It appears that the Lagos High Court was not persuaded that the IBA Guidelines or international standards have any relevance to domestic proceedings, as the IBA Guidelines were not considered or otherwise referred to in the Ruling. Rather, the Ruling only referred to Section 8 of the Nigerian Arbitration and Conciliation Act, which states that an arbitrator has an going obligation to disclose any circumstances that may give rise to any justifiable doubts as to his/her impartiality or independence.

In determining whether non-disclosure constitutes a breach of an arbitrator’s conflict of interest obligations, as recently as 2018 in Halliburton Company v Chubb Bermuda Insurance Ltd & Ors [2018] EWCA Civ 817 (19 April 2018) (‘Halliburton case’), the English Court of Appeal provided guidance as to how arbitrators’ conflicts of interest are to be determined. The English Court of Appeal noted that the determination should follow a two-step process. First, one should determine whether disclosure ought to have been made at all; second, one should consider the significance of that non-disclosure. Although English decisions are not binding on Nigerian courts, they are of persuasive authority in instances such as this, where there is no direct Nigerian authority on the point. This is even more important where the bias is alleged in setting aside proceedings.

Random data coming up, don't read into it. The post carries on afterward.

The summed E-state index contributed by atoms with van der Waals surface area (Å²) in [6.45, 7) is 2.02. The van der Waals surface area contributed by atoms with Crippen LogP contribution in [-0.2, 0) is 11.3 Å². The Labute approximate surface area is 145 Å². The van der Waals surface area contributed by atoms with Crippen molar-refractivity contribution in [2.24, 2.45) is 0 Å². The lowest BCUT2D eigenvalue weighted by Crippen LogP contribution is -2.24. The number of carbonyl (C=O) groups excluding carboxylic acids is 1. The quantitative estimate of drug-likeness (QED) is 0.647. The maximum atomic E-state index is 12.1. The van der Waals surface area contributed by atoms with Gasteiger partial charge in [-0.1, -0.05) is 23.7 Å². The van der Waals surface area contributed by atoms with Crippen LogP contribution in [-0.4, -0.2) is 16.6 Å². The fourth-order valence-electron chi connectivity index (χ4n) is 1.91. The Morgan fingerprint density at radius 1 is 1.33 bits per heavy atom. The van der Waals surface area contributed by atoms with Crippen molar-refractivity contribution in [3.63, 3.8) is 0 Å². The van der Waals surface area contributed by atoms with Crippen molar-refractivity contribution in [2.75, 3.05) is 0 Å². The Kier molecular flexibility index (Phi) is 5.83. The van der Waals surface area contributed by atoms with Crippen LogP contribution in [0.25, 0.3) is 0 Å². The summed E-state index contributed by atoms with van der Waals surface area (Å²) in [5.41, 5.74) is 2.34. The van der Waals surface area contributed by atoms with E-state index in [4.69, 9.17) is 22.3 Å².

Unfortunately, the Lagos High Court neither considered whether the alleged relationships required disclosure, nor the effect of the non-disclosure on an impartial observer. Its view was that if challenged, in order to maintain the integrity of the arbitration process, an arbitrator should just resign rather than resist the challenge.

Apart from this not having any basis in legal jurisprudence, the ‘if challenged, just resign’ solution advocated by the Lagos High Court also results in a very practical consideration. If the Ruling is to be followed, the failure of the challenged arbitrator to immediately withdraw will result in any consequent award being set aside. This may result in spurious challenges being submitted for the sole reason of changing an arbitrator with which a party is not happy. This surely cannot be the intention of the challenge procedure.